The ripple effect: Silas

After Jesus’ ascension, believers spread the gospel around the world in widening ripples.

Daniel N. Balge

The leaders of the early Christian church must have thought highly of Silas. They kept choosing him for important work.

We first meet Silas just after the council in Jerusalem settled an important issue for the early church: Must a Christian keep the Old Testament cer-emonial law? Some said yes. Jewish Christians had gone from Judea to Antioch with the argument that circumcision was required for Christian males. They said it this starkly, “Unless you are circumcised, according to the custom taught by Moses, you cannot be saved” (Acts 15:1).

It’s hardly a stretch to suppose that other Old Testament regulations were being imposed as well. But Antioch’s pastors, Barnabas and Paul, argued sharply against such teaching. Souls were at stake. To decide the matter, the Antioch community sent a delegation—Paul, Barnabas, and others to the apostles and elders in Jerusalem.

The Jerusalem council

What followed was as important to the church as anything that happened after Pentecost. In the assembly of leaders and other believers, Christians who were Pharisees by background argued, “The Gentiles must be circumcised and required to obey the law of Moses” (15:5). Discussion followed, until Peter spoke against adding the ceremonial law to the gospel. He said, “We believe it is through the grace of our Lord Jesus that [Jews] are saved, just as [Gentiles] are” (15:11). Barnabas and Paul told of the miracles God had done through them among the Gentiles. James, “the brother of the Lord” and a prominent leader, quoted the prophet Amos as further proof that God intended Gentiles—without the trappings of Old Testament law—to be part of the church. So both Jews and Gentiles were part of the church by faith with or without the Old Test-ament ceremonies.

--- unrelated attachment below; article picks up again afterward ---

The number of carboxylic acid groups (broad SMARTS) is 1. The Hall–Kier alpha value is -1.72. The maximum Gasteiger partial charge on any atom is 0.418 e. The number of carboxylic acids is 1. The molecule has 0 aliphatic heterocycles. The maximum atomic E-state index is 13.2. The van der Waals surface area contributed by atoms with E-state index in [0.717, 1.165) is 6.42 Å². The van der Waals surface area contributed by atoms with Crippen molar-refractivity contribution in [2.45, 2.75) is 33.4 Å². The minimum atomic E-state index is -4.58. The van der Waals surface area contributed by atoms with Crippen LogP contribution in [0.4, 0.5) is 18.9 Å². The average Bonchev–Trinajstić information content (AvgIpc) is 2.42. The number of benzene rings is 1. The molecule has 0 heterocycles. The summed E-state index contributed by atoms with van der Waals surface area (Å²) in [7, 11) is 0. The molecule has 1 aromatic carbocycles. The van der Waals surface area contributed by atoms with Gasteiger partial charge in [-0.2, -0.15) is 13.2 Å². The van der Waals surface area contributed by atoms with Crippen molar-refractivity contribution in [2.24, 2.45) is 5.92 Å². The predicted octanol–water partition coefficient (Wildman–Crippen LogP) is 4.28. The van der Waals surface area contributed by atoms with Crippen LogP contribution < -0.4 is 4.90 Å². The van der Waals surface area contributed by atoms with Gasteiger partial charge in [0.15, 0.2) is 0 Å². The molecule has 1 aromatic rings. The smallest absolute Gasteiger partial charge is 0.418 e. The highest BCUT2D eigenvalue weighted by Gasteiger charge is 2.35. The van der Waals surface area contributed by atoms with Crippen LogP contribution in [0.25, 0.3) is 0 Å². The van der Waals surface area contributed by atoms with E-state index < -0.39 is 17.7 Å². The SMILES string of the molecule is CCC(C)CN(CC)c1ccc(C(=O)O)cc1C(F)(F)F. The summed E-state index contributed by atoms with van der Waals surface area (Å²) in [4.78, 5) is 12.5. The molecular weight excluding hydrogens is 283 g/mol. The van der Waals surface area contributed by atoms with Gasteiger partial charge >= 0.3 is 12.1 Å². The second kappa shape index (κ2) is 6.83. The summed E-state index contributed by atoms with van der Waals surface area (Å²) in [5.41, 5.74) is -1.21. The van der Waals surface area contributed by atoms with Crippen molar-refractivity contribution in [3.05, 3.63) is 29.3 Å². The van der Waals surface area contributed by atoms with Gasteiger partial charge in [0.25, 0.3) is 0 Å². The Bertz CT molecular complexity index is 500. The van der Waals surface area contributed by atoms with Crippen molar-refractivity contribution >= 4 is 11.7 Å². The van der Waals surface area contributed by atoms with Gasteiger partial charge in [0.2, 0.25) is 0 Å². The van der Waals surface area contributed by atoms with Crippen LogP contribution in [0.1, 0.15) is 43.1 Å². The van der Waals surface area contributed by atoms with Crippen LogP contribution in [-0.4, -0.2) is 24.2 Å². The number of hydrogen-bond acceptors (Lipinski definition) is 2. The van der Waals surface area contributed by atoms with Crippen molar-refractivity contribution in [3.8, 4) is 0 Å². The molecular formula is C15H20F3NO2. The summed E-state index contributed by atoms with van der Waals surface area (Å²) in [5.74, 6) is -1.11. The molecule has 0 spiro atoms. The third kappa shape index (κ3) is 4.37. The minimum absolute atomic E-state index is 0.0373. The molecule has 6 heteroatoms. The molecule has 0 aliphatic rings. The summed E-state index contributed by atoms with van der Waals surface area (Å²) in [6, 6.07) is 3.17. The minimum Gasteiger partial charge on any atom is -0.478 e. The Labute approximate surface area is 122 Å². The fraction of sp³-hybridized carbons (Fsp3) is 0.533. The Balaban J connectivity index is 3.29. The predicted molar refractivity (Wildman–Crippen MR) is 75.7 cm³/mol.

As “leaders among the believers” in Jerusalem, Silas and Judas Barsabbas were picked to go back to Antioch and “confirm by word of mouth” (15:27) the written decision of the Jerusalem council. In Antioch, Judas and Silas as “prophets”—spokesmen for God—encouraged their fellow believers and then returned to Jerusalem.

With Paul and then Peter

Silas’ next assignment, as recorded in Acts chapters 16–18, was as Paul’s coworker. After Paul and Barnabas disagreed over personnel for Paul’s second missionary journey, they decided to work separately in different regions. Paul chose Silas to travel with him on the second journey. They shared the routine and the risks of that trip. Early at Lystra they added Timothy to their team. For a time, Silas and Timothy worked independently and distant from Paul, as need and danger dictated. Silas evidently had the knack of knowing both how to lead and how to follow.

Silas did not travel again with Paul once this journey reached its end. Yet his service to God’s church was not over. We find him next at the side of another giant, Peter, serving somewhat like a proofreader for Peter’s first epistle. It seems that Peter used him—and God had provided him—to polish Peter’s Spirit-inspired Greek prose. Peter makes clear (1 Peter 5:12) that he had written the letter “with the help of Silas, whom I regard as a faithful brother.”

As had Paul. As do we.

Contributing editor Daniel Balge, a professor at Martin Luther College, New Ulm, Minnesota, is a member at St. Paul, New Ulm.

This is the ninth article in a 12-part series on lesser-known New Testament witnesses.



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Author: Daniel N. Balge
Volume 104, Number 1
Issue: January 2017

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